Money and Banking

Money and Credit in 2050

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(This is a summary of an essay I wrote in 2000!) It still seems relevant. The full document is here (pdf 36.8kb).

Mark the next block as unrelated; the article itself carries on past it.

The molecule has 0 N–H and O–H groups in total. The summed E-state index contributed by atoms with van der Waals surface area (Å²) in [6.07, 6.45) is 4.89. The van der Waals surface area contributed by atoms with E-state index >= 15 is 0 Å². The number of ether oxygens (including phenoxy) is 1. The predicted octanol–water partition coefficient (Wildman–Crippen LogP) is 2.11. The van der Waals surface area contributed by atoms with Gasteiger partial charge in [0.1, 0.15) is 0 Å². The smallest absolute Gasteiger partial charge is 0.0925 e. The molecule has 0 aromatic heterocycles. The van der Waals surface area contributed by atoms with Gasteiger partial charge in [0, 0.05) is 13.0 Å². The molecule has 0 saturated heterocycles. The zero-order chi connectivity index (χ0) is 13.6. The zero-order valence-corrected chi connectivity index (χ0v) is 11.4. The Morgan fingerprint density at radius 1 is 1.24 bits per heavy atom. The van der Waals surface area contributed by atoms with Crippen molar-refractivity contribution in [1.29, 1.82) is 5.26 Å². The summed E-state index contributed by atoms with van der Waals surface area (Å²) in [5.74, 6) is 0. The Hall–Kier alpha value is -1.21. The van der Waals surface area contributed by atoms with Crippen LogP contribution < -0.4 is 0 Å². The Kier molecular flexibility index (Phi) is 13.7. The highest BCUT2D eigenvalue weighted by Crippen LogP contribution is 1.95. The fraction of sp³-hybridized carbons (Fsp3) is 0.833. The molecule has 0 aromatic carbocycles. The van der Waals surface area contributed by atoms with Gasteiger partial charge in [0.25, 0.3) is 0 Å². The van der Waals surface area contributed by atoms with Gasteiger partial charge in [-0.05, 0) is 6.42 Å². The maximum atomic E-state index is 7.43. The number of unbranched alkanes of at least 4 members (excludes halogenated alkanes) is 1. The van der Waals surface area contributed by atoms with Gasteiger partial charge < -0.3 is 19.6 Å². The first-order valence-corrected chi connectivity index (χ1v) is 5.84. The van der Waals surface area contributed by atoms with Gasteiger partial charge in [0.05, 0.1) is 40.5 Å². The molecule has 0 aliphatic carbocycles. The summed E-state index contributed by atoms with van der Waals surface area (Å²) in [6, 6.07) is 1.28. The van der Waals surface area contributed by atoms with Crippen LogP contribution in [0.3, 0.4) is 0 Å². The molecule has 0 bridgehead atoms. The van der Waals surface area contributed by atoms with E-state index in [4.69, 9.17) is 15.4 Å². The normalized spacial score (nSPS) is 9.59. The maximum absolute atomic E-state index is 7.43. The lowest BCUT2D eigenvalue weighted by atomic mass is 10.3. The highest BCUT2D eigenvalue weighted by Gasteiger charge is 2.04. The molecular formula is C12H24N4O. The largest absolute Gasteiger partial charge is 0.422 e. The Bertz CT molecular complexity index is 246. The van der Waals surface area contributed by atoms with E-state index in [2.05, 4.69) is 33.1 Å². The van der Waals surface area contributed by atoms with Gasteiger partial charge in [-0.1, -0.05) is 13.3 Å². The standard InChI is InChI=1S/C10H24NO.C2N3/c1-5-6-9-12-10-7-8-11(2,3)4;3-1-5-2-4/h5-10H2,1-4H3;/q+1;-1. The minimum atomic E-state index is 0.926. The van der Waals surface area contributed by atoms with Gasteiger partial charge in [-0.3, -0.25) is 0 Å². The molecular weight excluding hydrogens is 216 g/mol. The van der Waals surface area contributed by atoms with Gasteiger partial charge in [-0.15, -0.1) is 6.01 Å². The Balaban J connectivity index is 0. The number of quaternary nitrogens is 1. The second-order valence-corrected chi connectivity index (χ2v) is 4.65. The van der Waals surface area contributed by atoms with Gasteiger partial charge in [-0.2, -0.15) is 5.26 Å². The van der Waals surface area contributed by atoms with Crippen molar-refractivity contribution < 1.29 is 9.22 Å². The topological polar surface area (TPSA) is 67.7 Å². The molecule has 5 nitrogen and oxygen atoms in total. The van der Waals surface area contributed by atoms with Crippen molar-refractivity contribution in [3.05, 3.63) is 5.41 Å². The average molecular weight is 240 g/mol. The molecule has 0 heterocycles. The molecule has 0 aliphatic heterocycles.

By 2050 money in its current form as non-specific value will have been replaced by credits for specific future goods and services. These credits will be traded in a sophisticated barter network. This is the only complete solution to the problems created by money which have plagued the global economy in the 20th century. The partial solutions offered by Marx, Keynes and Friedman have done as much harm as good. Because money represents a claim on future production of goods and services, but these goods and services are not specified in transactions, physical limits to their future availability and use are often not reflected in money prices. This is responsible for the phenomenon of national money supplies growing faster than national production and the asset price inflation seen in many parts of the global economy. The apparently limitless nature of the pool of money in the global economy also means that major distortions in distribution often go unrecognised. The solution of using credits for specific future production is a feasible one using anticipated advances in information and communication technology. Pointers to the future can be seen in the proposed Kyoto emissions trading scheme, and in the expansion of barter networks. Banks, or their equivalents, will continue to offer credit for development but will assess the risks and benefits on a much broader basis than pure profit and loss. The proposed credit system will produce significant improvements in the ability of market mechanisms to value environmental and social aspects of production and supply. Macroeconomic stability will be enhanced by the removal of uncertainty over money effects in future transactions and political responses to economic shocks will be improved by greater public understanding of their real causes and effects.

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